Takeoff and landing starts in Lillehammer for women ski jumpers
November 2, 2012
The defending World Cup champions were searching for another way to build team rapport and togetherness. Jessica Jerome said being blindfolded on a ropes course with her teammates this summer forced the issue of trust.
"We had to talk each other through the course," she said. "Something like that makes you trust somebody."
After winning the inaugural women’s ski jumping World Cup team title in 2011-12, the six jumpers from Park City are ready trust each other once again and repeat last year’s historic achievement. A year ago, the Americans ran away with the overall trophy, finishing more than 600 points ahead of second-place Germany.
The Americans celebrated in Oslo, Norway, as champions in mid-March. Included in the celebration was youngster Sarah Hendrickson, 18, who won nine of the 13 World Cup events en route to becoming the first-ever owner of a women’s World Cup crystal globe.
Now, Jerome, Hendrickson, Lindsey Van, Alissa Johnson, Abby Hughes and Nina Lussi are looking forward to the 2012-13 season starting in Lillehammer, Norway, on Saturday, Nov. 24. In all, there will be 16 competitions on the women’s World Cup winter circuit, including stops in Norway, Austria, Russia, Germany, Japan and Slovenia. The stop in Russia is in Sochi, where the 2014 Olympic Winter Games are to be held. The season is scheduled to end in Oslo on March 17, 2013.
To Alan Alborn, the head of the program and development coach, this off-season was about fixing the little things that could have helped the jumpers soar even farther last year. Hendrickson, Van, Jerome and Johnson all underwent off-season surgeries to repair some wear and tear, but Alborn said all the jumpers have been working relentlessly to get back to the top.
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"Last season we had quite a bit of the team not at 100 percent, so I guess that’s why I can say I’m not too worried about this year," he said. "Everyone is on the path to be being more healthy. This winter, I think we’ll see better performances out of everyone on the team. I’m looking forward to seeing what that level can be.
"I’m really confident we’re going to be ahead of the pack and, as far as sustaining that throughout the season, I don’t see that being a problem because the calendar is not super jam-packed."
As opposed to bouncing around different countries on a weekly basis like last season, this year’s World Cup schedule will give the jumpers more down time on the road as well as giving them valuable time at home to rest and compete on their home hill at the Utah Olympic Park.
Along with the added time to rest during the season, Jerome said the team will not be jammed into a van with six people and their ski equipment this winter. This year, the team will have two vans for traveling as well as a physical therapist on board, according to Jerome. She said the added comfort and time off will help the team’s attitude throughout the season.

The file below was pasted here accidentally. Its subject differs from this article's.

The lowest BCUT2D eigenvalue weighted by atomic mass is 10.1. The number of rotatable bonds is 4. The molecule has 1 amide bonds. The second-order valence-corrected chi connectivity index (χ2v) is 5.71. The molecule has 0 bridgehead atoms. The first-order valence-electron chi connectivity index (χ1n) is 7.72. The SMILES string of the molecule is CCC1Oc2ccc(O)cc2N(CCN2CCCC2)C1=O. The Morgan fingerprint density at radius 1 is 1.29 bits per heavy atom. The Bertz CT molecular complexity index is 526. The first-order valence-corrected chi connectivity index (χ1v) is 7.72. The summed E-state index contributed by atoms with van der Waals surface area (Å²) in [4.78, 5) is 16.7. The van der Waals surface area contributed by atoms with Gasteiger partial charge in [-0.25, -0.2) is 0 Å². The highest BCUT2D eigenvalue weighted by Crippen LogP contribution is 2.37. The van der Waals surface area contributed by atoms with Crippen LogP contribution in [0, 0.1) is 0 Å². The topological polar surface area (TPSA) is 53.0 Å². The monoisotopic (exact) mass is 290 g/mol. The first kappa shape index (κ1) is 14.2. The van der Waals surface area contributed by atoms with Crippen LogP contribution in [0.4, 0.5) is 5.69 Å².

"You don’t get to choose your siblings, but you also don’t get to choose your teammates, either," she said, laughing. "In the past, we’ve spent so much time with each other off the hill and were with each other constantly.
"Having more time home this year than last year, we’re looking forward to coming home for 10 days and just unwinding."
To Van, the idea of being at the top suits this talented group, but she said she knows that other top ski jumping teams from around the world are aiming to dethrone the Americans.
"I don’t think it changes a whole lot. People are gunning for us," she said. "We know what we have to do; it doesn’t change the fact that we want to go out there and win every day."
Hendrickson, who is in the process of graduating from the Winter Sports School prior to the start of the season, is once again the favorite to repeat as a World Cup individual champion.
"It’s definitely not going to be easy," she said. "And I’m definitely going to be at the top of my game. I had pressure on myself last year, but there’s always that pressure that you’re expecting to do just as well. You have to put that stuff aside and just jump for yourself."
Alborn said the defending champ has a will to win that is extraordinary.
"I try not to ripple the water," he said. "My coaching style is pretty straightforward. I don’t try to butter it up at all. Coaching Sarah is quite easy because in one example, or one five-minute chit-chat together, she can go perform exactly what we talked about."
"She’s on top of her game; she knows what’s going on," Van said of Hendrickson. "It’s not just one day, but every day. It’s going to be quite a feat for anybody to beat her at this point."
Both Van and Jerome said they have early-season goals of finishing on the podium at least once this season to reach individual goals as well as helping the team to repeat. This year is also a World Championship year. The event is scheduled to take place in coach Paolo Bernardi’s hometown of Val di Fiemme, Italy.
"I am really excited," Van said. "It’s been a very long off-season. I had surgery in July and haven’t really competed since last March, since Oslo. I’m definitely ready."